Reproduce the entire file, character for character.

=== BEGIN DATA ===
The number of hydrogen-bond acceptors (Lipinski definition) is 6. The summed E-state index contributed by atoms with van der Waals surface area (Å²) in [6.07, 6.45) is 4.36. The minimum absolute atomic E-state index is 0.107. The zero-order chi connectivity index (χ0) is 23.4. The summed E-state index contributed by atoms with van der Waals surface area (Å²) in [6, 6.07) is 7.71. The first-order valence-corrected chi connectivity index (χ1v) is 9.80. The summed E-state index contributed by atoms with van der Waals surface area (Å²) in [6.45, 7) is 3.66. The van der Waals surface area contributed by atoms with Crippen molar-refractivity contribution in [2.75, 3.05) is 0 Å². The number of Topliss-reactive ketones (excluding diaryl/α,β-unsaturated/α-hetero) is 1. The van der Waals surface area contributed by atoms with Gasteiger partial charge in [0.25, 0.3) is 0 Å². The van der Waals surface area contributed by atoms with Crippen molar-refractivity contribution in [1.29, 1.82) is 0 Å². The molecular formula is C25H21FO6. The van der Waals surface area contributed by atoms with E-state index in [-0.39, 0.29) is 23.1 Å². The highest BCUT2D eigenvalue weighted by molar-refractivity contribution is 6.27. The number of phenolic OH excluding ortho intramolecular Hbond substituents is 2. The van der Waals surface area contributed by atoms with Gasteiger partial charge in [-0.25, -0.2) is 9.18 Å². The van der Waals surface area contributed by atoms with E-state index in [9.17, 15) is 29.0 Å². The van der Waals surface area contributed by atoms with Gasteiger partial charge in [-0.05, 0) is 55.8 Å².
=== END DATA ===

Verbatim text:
The number of hydrogen-bond acceptors (Lipinski definition) is 6. The summed E-state index contributed by atoms with van der Waals surface area (Å²) in [6.07, 6.45) is 4.36. The minimum absolute atomic E-state index is 0.107. The zero-order chi connectivity index (χ0) is 23.4. The summed E-state index contributed by atoms with van der Waals surface area (Å²) in [6, 6.07) is 7.71. The first-order valence-corrected chi connectivity index (χ1v) is 9.80. The summed E-state index contributed by atoms with van der Waals surface area (Å²) in [6.45, 7) is 3.66. The van der Waals surface area contributed by atoms with Crippen molar-refractivity contribution in [2.75, 3.05) is 0 Å². The number of Topliss-reactive ketones (excluding diaryl/α,β-unsaturated/α-hetero) is 1. The van der Waals surface area contributed by atoms with Gasteiger partial charge in [0.25, 0.3) is 0 Å². The van der Waals surface area contributed by atoms with Crippen molar-refractivity contribution in [1.29, 1.82) is 0 Å². The molecular formula is C25H21FO6. The van der Waals surface area contributed by atoms with E-state index in [-0.39, 0.29) is 23.1 Å². The highest BCUT2D eigenvalue weighted by molar-refractivity contribution is 6.27. The number of phenolic OH excluding ortho intramolecular Hbond substituents is 2. The van der Waals surface area contributed by atoms with Gasteiger partial charge in [-0.25, -0.2) is 9.18 Å². The van der Waals surface area contributed by atoms with E-state index in [9.17, 15) is 29.0 Å². The van der Waals surface area contributed by atoms with Gasteiger partial charge in [-0.05, 0) is 55.8 Å².